“When we were coming on pit road, I was 100 percent sure two tires was the right call,’’ Bugarewicz said. “We got about three quarters of the way down pit road, I was about 70 percent sure. When he slid into the pit box, I was about 50 percent sure. By then, we were leaving. It was too late (to change).

“Clint asked, Are we the only one with two?

“Yeah, we’re the only one with two.’’

Bowyer held off teammate Kevin Harvick on the restart and used that pit strategy to win.

“It was a gamble on his part,’’ Bowyer said of Bugarwicz’s call. “Like I said, it was uncharacteristic for him. That’s part of growing, blossoming as a crew chief, being one of the elite. He did that today.’’

  and on Facebook

NASCAR docks Kyle Larson 20 points for rear window infraction

Getty Images
Leave a comment

NASCAR docked Kyle Larson’s team 20 driver and owner points for a rear-window violation from Saturday night’s race at Kansas Speedway.

Larson dropped from 10th to 11th in the standings behind Aric Almirola. Larson also lost one playoff point from his second stage victory at Kansas.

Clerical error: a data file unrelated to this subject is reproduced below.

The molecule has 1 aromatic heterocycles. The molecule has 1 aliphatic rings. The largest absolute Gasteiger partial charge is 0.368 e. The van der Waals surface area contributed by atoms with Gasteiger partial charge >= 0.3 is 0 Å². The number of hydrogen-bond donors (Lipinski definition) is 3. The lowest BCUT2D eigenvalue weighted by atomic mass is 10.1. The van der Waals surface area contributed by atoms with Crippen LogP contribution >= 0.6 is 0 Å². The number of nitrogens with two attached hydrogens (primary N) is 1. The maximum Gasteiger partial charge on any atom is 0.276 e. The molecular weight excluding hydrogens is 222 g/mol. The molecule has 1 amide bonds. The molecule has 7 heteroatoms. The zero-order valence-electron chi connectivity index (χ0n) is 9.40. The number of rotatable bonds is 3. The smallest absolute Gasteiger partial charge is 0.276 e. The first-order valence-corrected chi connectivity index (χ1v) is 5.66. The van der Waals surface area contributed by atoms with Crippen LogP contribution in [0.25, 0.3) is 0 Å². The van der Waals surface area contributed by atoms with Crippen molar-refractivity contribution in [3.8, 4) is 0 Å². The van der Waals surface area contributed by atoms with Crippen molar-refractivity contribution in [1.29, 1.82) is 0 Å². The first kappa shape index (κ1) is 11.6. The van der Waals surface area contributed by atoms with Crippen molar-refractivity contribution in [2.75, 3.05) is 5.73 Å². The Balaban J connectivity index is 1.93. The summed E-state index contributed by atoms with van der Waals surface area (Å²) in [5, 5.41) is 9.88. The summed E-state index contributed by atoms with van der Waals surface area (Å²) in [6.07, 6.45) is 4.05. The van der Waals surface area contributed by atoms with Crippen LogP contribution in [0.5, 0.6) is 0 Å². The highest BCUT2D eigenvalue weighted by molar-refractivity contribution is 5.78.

Car chief David Bryant was suspended for two points races for the L1 violation. Crew chief, Chad Johnston was fined $50,000

MORE: NASCAR official says teams will get maximum penalties for future rear-window violations

The NASCAR penalty report cited Larson’s team for violating “Section 20.4.h Body and 20.4.8.1.b&c Rear Window Support and Structure; rear window support braces must keep the rear window glass rigid in all directions at all times.”

In a statement, Chip Ganassi Racing announced it wouldn’t challenge the penalty: “Although all parties agree that the infraction was unintentional and the result of contact, we will not appeal the penalty so that we can focus our energy on the All-Star Race and the Coca-Cola 600.”

After he finished fourth at Kansas, Larson blamed his sagging rear window on damage from contact with Ryan Blaney with 20 laps to go.

Steve O’Donnell, NASCAR’s executive vice president and chief racing development officer, said Monday on SiriusXM NASCAR Radio about Larson’s car: “We see claims of damage, but I think in talking to our folks, I’ve never seen damage cause that.”

It’s the fifth rear-window violation in the Cup Series this season and the third in two weeks.

After the May 6 race at Dover International Speedway, the teams of Clint Bowyer (second) and Daniel Suarez (third) received similar penalties to Larson’s.

Kevin Harvick also was penalized after his win at Las Vegas Motor Speedway in March, and Chase Elliott’s team was punished after the April 8 race at Texas Motor Speedway.

The only other penalty NASCAR announced Tuesday was a $10,000 fine to crew chief Todd Gordon for an unsecured lug nut on Joey Logano‘s car after the Kansas race.